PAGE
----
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From Jun Rao <jun...@almaden.ibm.com>
Subject Re: handling deletes
Date Wed, 01 Apr 2009 18:46:08 GMT

My reply is inlined below.

Jun
IBM Almaden Research Center
K55/B1, 650 Harry Road, San Jose, CA  95120-6099

junrao@almaden.ibm.com


Jonathan Ellis <jbellis@gmail.com> wrote on 04/01/2009 10:50:37 AM:

>
> On Wed, Apr 1, 2009 at 11:41 AM, Jun Rao <junrao@almaden.ibm.com> wrote:
> > I am wondering if this is part of the bigger issue on data consistency.
> >
> > Following your example: a row x is replicated to node A, B, and C. C
goes
> > down. A and B delete x. When C comes back, C should contact other nodes
that
> > hold hinted handoff data intended for C. So, in theory, the missing
deletion
> > of x will be propagated to C at some point and not lost. However, the
> > problem is that those hinted handoff nodes can die before the handoff
> > completes. Then C need some other way to sync itself up. Node A and B
are
> > the only possible sources. Unfortunately, data in A and B are
accumulated
> > independently from C, and therefore syncing them up is a bit
challenging.
>
> Right.  Or you could have a network partition when C comes back up
> preventing the handoff.  There's lots of things that can go wrong.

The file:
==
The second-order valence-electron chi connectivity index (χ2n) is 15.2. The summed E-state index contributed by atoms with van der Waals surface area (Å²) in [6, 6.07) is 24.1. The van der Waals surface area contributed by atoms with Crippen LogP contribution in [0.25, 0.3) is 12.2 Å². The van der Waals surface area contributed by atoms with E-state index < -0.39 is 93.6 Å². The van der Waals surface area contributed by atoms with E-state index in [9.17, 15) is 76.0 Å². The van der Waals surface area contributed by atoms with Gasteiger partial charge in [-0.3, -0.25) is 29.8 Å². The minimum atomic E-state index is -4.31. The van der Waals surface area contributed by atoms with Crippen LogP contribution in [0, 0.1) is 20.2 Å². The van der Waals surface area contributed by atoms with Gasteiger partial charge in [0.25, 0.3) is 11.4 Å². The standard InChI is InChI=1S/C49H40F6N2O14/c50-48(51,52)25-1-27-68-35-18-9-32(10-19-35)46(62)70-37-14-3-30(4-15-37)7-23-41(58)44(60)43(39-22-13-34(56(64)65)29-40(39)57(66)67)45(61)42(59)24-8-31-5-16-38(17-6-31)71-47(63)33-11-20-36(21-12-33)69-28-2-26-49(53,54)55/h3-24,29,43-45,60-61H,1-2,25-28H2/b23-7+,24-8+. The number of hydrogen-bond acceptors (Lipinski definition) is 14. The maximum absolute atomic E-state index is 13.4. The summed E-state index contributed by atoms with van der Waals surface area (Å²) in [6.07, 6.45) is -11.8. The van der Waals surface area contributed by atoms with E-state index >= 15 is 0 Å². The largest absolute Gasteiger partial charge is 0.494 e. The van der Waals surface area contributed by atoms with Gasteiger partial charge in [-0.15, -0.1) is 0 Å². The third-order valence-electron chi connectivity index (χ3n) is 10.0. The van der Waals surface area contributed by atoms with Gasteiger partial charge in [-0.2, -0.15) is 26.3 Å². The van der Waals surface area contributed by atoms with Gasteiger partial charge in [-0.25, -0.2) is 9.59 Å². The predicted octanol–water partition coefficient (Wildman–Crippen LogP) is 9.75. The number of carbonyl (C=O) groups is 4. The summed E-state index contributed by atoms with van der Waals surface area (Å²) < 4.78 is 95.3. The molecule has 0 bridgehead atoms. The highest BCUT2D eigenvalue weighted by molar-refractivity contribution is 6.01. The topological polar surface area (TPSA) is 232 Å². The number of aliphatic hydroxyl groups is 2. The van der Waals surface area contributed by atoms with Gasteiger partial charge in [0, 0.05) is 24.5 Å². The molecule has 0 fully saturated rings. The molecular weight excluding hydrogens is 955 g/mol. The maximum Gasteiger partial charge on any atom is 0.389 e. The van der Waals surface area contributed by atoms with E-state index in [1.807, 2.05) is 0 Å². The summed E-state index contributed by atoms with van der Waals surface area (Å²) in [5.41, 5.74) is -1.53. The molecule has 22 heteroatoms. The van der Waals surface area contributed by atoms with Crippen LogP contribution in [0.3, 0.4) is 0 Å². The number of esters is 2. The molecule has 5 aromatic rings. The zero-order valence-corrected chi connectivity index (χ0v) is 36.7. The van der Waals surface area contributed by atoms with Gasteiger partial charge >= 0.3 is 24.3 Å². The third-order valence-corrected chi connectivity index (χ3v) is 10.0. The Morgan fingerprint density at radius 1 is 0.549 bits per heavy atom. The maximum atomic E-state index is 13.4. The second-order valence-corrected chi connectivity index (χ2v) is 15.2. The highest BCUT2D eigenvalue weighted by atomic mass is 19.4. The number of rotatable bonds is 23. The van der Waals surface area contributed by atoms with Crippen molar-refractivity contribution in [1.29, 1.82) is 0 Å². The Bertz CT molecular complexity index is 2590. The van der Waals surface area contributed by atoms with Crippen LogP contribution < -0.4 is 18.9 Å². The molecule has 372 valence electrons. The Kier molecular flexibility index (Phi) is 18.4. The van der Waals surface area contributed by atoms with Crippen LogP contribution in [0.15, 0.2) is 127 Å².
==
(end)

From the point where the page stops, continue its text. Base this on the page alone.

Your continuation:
> Hence the "eventual" part of "eventually consistent." :)
>
> > In the short run, I am not sure if I really like the solution you
suggested
> > here. However, I don't have a better solution either.
>
> Like I said; it's not perfect, but it's better than the alternatives
> I've seen.  I'd much rather have an imperfect solution than none at
> all.
>
> > In the long run, maybe we should look into peer-to-peer replication
> > techniques, instead of relying on hinted handoff. In P2P replication,
an
> > update can be directed to any replica, which will try to push it to its
> > peers. The push will be almost real time if the peers are up. If a peer
is
> > down, changes for it will be accumulated and re-pushed when it's up
again.
> > Because an update is always initiated from one replica, it's easier to
sync
> > up the replicas through log shipping.
>
> There's a huge amount of complexity you're glossing over, though: what
> if the replica responsible for the initiation goes down?  Then you
> have to elect a new one.  This is (a) very complicated and (b) causes
> loss of availability.  I prefer the existing system.  (If you want
> consistency over availability then hbase or hypertable is a better
> choice since that is what they design for.)

P2P replication definitely adds complexity and it is just one of the
alternatives. However, there is also complexity in hinted handoff + read
repair + merkle tree (when it's added). Not sure which one is more
complicated. In P2P replication, since you can initiate a write on any
replica, you just need to pick a live replica for writes. As for
availability, a lot have to do with how quickly a failed node is detected.
Today, if you write to a node that's actually failed, but not yet detected
by Cassandra, the write will also fail.

Overall, I think eventual consistency is fine. However, eventual
consistency probably shouldn't be equated to updates taking forever to show
up. Some sort of guarantee on how outdated a piece of data is will likely
be useful to many applications.

>
> -Jonathan
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